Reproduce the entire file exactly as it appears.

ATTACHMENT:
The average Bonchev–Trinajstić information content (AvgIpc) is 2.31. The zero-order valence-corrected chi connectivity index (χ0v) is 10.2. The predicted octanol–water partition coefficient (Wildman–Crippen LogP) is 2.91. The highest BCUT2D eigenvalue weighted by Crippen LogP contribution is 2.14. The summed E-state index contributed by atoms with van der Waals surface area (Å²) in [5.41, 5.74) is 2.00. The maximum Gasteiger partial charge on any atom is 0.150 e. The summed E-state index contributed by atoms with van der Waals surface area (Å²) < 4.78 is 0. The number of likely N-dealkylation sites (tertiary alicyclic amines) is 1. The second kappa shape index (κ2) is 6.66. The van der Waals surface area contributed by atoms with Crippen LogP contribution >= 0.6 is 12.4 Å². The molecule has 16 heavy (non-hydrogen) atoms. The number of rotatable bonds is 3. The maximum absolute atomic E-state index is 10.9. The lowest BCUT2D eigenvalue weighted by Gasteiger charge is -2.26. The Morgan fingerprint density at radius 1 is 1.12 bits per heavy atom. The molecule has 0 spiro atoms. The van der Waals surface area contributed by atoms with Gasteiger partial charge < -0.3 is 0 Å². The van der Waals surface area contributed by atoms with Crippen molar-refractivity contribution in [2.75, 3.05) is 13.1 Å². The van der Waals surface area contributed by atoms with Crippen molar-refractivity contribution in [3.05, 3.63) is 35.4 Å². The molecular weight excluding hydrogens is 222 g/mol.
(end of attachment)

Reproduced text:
The average Bonchev–Trinajstić information content (AvgIpc) is 2.31. The zero-order valence-corrected chi connectivity index (χ0v) is 10.2. The predicted octanol–water partition coefficient (Wildman–Crippen LogP) is 2.91. The highest BCUT2D eigenvalue weighted by Crippen LogP contribution is 2.14. The summed E-state index contributed by atoms with van der Waals surface area (Å²) in [5.41, 5.74) is 2.00. The maximum Gasteiger partial charge on any atom is 0.150 e. The summed E-state index contributed by atoms with van der Waals surface area (Å²) < 4.78 is 0. The number of likely N-dealkylation sites (tertiary alicyclic amines) is 1. The second kappa shape index (κ2) is 6.66. The van der Waals surface area contributed by atoms with Crippen LogP contribution >= 0.6 is 12.4 Å². The molecule has 16 heavy (non-hydrogen) atoms. The number of rotatable bonds is 3. The maximum absolute atomic E-state index is 10.9. The lowest BCUT2D eigenvalue weighted by Gasteiger charge is -2.26. The Morgan fingerprint density at radius 1 is 1.12 bits per heavy atom. The molecule has 0 spiro atoms. The van der Waals surface area contributed by atoms with Gasteiger partial charge < -0.3 is 0 Å². The van der Waals surface area contributed by atoms with Crippen molar-refractivity contribution in [2.75, 3.05) is 13.1 Å². The van der Waals surface area contributed by atoms with Crippen molar-refractivity contribution in [3.05, 3.63) is 35.4 Å². The molecular weight excluding hydrogens is 222 g/mol.